While China’s development loans are spread across the globe, the greatest concentration in number of projects is in Africa, where 47% of China’s individual development projects funded with $ 207 billion in loans are located. . Asia represents only 26% of projects in number, but the largest share in value, with 246 billion dollars.
A number of countries are facing particularly high debt to China.
According to the study, Laos, Angola, Kyrgyzstan, Djibouti, Suriname, Maldives, Congo and Equatorial Guinea all have debt to China which totals over 30% of GDP.
This week, China’s Foreign Ministry issued a statement to The Wall Street Journal that said in part, “China attaches great importance to the issue of debt sustainability of countries which jointly build the Belt and Road.”
The Foreign Office described the BRI as “the largest platform for international cooperation in the world today”.
The “debt trap” debunked
Parks said his group’s research should put an end to the widely held idea that China is deliberately setting “debt traps” for poor countries. The Debt Trap Hypothesis suggests that China is granting loans that it knows borrowers cannot repay, in order to gain diplomatic leverage over debtor governments, or simply to grab big projects. infrastructure that have not been reimbursed.
China, he said, clearly has a strong preference for securing its loans with liquid assets rather than physical infrastructure.
“It was extremely rare to see Beijing guarantee an illiquid physical asset,” Parks said. “They’re smarter than that. What they prefer to do is guarantee assets that are cash, fully liquid and ready to use. “
A common repayment arrangement, Parks said, involves contracts for the delivery of a country’s natural resources. Along with the granting of a loan, Beijing will set up a parallel agreement for the ongoing purchases of resources produced by the host country. However, when it takes delivery of the resources, Beijing “pays” by depositing money into an account it controls, and uses those funds to collect scheduled loan payments.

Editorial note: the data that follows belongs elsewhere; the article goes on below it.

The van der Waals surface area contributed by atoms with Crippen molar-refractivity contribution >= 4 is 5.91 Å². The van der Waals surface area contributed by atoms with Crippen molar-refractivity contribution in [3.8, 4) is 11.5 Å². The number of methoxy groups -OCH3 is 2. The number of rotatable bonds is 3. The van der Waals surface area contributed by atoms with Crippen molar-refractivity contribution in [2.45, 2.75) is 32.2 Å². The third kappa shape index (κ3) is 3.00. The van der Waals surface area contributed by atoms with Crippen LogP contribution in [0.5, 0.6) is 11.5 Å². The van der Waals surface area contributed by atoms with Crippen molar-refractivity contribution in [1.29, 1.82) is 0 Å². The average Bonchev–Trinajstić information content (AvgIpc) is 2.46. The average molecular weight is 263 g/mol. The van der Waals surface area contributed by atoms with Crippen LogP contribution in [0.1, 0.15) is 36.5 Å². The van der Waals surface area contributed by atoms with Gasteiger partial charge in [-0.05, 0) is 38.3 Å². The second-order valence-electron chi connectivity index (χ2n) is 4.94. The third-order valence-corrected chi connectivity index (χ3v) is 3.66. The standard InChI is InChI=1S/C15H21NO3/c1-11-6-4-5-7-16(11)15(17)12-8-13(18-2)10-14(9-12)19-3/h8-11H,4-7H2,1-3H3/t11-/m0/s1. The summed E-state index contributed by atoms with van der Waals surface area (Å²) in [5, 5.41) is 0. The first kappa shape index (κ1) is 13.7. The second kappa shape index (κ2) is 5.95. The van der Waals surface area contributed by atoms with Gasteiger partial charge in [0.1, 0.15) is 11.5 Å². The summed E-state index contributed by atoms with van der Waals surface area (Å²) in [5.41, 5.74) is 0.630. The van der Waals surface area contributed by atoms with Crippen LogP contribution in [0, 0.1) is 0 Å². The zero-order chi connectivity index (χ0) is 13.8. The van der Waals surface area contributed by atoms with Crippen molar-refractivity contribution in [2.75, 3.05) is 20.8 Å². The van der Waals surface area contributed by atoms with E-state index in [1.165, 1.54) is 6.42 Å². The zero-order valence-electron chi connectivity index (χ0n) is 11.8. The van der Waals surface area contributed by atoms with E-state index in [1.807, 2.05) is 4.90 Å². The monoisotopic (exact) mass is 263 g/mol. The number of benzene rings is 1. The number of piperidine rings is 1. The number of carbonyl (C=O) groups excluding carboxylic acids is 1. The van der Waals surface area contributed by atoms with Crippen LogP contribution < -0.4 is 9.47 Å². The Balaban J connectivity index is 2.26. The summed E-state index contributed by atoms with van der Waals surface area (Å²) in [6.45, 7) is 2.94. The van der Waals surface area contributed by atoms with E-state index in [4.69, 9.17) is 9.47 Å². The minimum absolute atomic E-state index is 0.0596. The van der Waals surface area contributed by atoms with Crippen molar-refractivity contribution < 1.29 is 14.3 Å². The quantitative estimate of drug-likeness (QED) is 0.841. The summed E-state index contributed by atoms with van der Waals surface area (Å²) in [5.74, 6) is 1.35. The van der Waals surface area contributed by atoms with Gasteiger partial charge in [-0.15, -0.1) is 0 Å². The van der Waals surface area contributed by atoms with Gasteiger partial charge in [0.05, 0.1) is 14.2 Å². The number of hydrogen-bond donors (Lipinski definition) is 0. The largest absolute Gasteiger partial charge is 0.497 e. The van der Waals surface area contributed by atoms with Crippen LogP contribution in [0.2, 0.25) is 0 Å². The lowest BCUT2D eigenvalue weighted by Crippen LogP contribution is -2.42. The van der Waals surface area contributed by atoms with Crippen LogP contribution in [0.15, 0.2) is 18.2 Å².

“Buyer’s remorse” plague the BIS
The change in lending strategy that China implemented when announcing the Belt and Road Initiative in 2013 appears to have resulted in less successful projects than those outside the program.
For example, 35% of BRI projects encountered serious implementation problems, including corruption scandals, labor law violations, environmental risks and public protests, according to the study. This compares to 21% of non-BRI projects.
BRI projects take 36% longer to implement than non-BRI projects, and face a higher likelihood of being shut down by host countries due to ‘corruption and overpricing issues, as well as major changes in public opinion that make it difficult to maintain close relations with China, ”the report notes.
The United States and some Western powers have used the dissatisfaction of some BIS borrowers to promote competing initiatives, such as the Biden administration’s Biden administration’s Build Back Better World (B3W) proposal pushed by the G-7, or the program. Global Gateway recently announced by the European Union. .
Speaking to the United Nations earlier this month, US President Joe Biden appeared to criticize the BRI, saying that “poor infrastructure or that fuels corruption or exacerbates environmental degradation can only help greater challenges for countries over time “.
How the combination of the spread of dissatisfaction among its existing borrowers and new Western competition will affect the BIS is not clear at this point, Parks said.
“The jury is out on whether the remorse dynamic of this settling buyer among borrowing countries will undermine the long-term sustainability of Belt and Road,” Parks said. “But if Beijing is to maintain its support for the initiative, it must act quickly and decisively to respond to this type of growing discontent among the participating Belt and Road countries, and it must watch its flank, because soon there will be more choice in the infrastructure finance market.